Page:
The latest documentary on Scientology, Going Clear: Scientology and the Prison of Belief, delves deeper into the highly publicized split between Tom Cruise and Nicole Kidman—and as expected, the church wasted no time in shooting down the claims.
"The accusations made in the film are entirely false and alleged without ever asking the Church," Scientology officials said in a statement. "The Church is committed to free speech. However, free speech is not a free pass to broadcast or publish false information."
Additionally, the controversial religion launched a Twitter account dubbed Freedom Media Ethics and took out an ad in The New York Times slamming the movie.
And while the power couple's breakup was initially shrouded in secrecy, as is the case with much of Scientology, Alex Gibney's film based on Lawrence Wright's book makes additional claims about the lengths the church allegedly went to to keep Cruise in their grasp.
The documentary, which debuted at Sundance on Sunday, alleges that Cruise hired a private investigator to wiretap his wife's phones.
Going Clear also reports that the church deemed Kidman a "suppressive person" following her split from the actor.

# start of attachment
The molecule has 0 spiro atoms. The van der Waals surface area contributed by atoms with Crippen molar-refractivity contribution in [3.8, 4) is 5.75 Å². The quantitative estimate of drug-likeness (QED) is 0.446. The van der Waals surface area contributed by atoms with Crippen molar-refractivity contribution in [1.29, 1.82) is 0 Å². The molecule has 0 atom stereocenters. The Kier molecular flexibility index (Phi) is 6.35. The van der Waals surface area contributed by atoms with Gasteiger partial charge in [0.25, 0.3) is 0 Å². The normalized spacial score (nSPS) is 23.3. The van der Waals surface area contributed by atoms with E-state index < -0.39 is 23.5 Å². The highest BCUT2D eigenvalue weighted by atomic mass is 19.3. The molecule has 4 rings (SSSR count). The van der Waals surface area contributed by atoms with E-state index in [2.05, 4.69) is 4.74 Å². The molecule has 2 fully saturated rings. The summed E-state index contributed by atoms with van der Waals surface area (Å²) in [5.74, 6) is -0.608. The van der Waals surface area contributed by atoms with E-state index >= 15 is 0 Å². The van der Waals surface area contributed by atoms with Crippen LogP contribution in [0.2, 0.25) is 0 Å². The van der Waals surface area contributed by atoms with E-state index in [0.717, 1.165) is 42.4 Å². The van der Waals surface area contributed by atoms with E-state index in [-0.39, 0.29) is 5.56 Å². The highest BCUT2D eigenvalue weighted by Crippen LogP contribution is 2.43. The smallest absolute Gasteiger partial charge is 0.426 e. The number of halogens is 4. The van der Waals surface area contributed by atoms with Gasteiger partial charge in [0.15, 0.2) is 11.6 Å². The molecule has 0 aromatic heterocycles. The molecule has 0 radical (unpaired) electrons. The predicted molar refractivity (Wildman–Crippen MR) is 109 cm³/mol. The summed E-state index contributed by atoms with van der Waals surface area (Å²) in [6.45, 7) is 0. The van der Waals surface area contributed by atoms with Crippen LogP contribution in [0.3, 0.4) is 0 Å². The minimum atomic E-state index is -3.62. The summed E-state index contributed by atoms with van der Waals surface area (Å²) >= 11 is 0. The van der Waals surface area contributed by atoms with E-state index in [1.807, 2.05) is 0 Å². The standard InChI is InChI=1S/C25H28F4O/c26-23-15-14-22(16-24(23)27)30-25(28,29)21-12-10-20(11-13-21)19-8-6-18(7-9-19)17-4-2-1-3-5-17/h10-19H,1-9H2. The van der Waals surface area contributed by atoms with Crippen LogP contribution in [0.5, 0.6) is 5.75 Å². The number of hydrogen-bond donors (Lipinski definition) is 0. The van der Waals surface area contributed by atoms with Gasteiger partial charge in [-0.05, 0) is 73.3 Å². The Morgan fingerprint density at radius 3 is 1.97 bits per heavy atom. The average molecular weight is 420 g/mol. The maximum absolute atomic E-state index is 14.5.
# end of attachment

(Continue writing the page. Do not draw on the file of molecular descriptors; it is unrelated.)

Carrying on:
During an interview with The Hollywood Reporter, Kidman chose to stay mum when asked about the religion in light of Wright's book.
"I've chosen not to speak publicly about Scientology. I have two children who are Scientologists—Connor and Isabella—and I utterly respect their beliefs."
Church officials also slammed those who participated in the movie, saying, "Gibney's sources are the usual collection of obsessive, disgruntled former Church members kicked out as long as 30 years ago for malfeasance, who have a documented history of making up lies about the Church for money."
A rep for Kidman declined to comment.
Cruise's attorney tells E! News: "Tom Cruise did not hire any private investigator to spy on or investigate Nicole Kidman in any way. Nor did he ask the Church of Scientology to do that. Any statement to the contrary is provably false."
Kathy Hutchins/Zuma Press